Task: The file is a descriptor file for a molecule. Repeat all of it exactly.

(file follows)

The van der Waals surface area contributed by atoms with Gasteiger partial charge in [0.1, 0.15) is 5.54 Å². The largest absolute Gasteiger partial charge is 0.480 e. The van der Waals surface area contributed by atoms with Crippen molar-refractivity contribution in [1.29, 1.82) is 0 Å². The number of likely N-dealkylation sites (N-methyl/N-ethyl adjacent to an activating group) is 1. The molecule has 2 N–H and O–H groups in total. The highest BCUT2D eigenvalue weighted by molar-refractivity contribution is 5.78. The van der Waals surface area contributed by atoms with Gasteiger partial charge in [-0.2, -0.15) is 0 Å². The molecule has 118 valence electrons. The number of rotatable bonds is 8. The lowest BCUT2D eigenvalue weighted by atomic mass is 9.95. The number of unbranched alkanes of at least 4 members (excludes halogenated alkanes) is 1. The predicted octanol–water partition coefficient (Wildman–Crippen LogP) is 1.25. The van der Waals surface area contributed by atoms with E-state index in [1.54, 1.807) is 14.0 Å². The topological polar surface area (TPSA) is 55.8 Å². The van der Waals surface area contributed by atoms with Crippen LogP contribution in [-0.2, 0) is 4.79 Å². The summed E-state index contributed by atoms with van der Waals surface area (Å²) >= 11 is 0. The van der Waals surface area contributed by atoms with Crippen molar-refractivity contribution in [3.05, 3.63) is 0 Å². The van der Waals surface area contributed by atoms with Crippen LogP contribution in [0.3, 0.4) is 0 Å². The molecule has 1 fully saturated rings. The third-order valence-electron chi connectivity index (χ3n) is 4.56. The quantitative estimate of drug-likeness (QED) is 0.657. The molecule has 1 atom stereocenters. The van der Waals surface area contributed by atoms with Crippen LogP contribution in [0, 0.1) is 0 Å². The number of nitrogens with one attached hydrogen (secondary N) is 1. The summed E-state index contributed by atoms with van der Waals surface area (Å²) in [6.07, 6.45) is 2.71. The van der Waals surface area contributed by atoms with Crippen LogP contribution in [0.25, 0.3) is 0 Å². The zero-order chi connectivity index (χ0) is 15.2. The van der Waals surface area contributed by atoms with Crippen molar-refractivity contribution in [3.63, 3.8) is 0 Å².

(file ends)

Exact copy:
The van der Waals surface area contributed by atoms with Gasteiger partial charge in [0.1, 0.15) is 5.54 Å². The largest absolute Gasteiger partial charge is 0.480 e. The van der Waals surface area contributed by atoms with Crippen molar-refractivity contribution in [1.29, 1.82) is 0 Å². The number of likely N-dealkylation sites (N-methyl/N-ethyl adjacent to an activating group) is 1. The molecule has 2 N–H and O–H groups in total. The highest BCUT2D eigenvalue weighted by molar-refractivity contribution is 5.78. The van der Waals surface area contributed by atoms with Gasteiger partial charge in [-0.2, -0.15) is 0 Å². The molecule has 118 valence electrons. The number of rotatable bonds is 8. The lowest BCUT2D eigenvalue weighted by atomic mass is 9.95. The number of unbranched alkanes of at least 4 members (excludes halogenated alkanes) is 1. The predicted octanol–water partition coefficient (Wildman–Crippen LogP) is 1.25. The van der Waals surface area contributed by atoms with E-state index in [1.54, 1.807) is 14.0 Å². The topological polar surface area (TPSA) is 55.8 Å². The van der Waals surface area contributed by atoms with Crippen LogP contribution in [-0.2, 0) is 4.79 Å². The summed E-state index contributed by atoms with van der Waals surface area (Å²) >= 11 is 0. The van der Waals surface area contributed by atoms with Crippen molar-refractivity contribution in [3.05, 3.63) is 0 Å². The van der Waals surface area contributed by atoms with Crippen LogP contribution in [0.3, 0.4) is 0 Å². The molecule has 1 fully saturated rings. The third-order valence-electron chi connectivity index (χ3n) is 4.56. The quantitative estimate of drug-likeness (QED) is 0.657. The molecule has 1 atom stereocenters. The van der Waals surface area contributed by atoms with Crippen LogP contribution in [0, 0.1) is 0 Å². The number of nitrogens with one attached hydrogen (secondary N) is 1. The summed E-state index contributed by atoms with van der Waals surface area (Å²) in [6.07, 6.45) is 2.71. The van der Waals surface area contributed by atoms with Crippen LogP contribution in [0.25, 0.3) is 0 Å². The zero-order chi connectivity index (χ0) is 15.2. The van der Waals surface area contributed by atoms with Crippen molar-refractivity contribution in [3.63, 3.8) is 0 Å².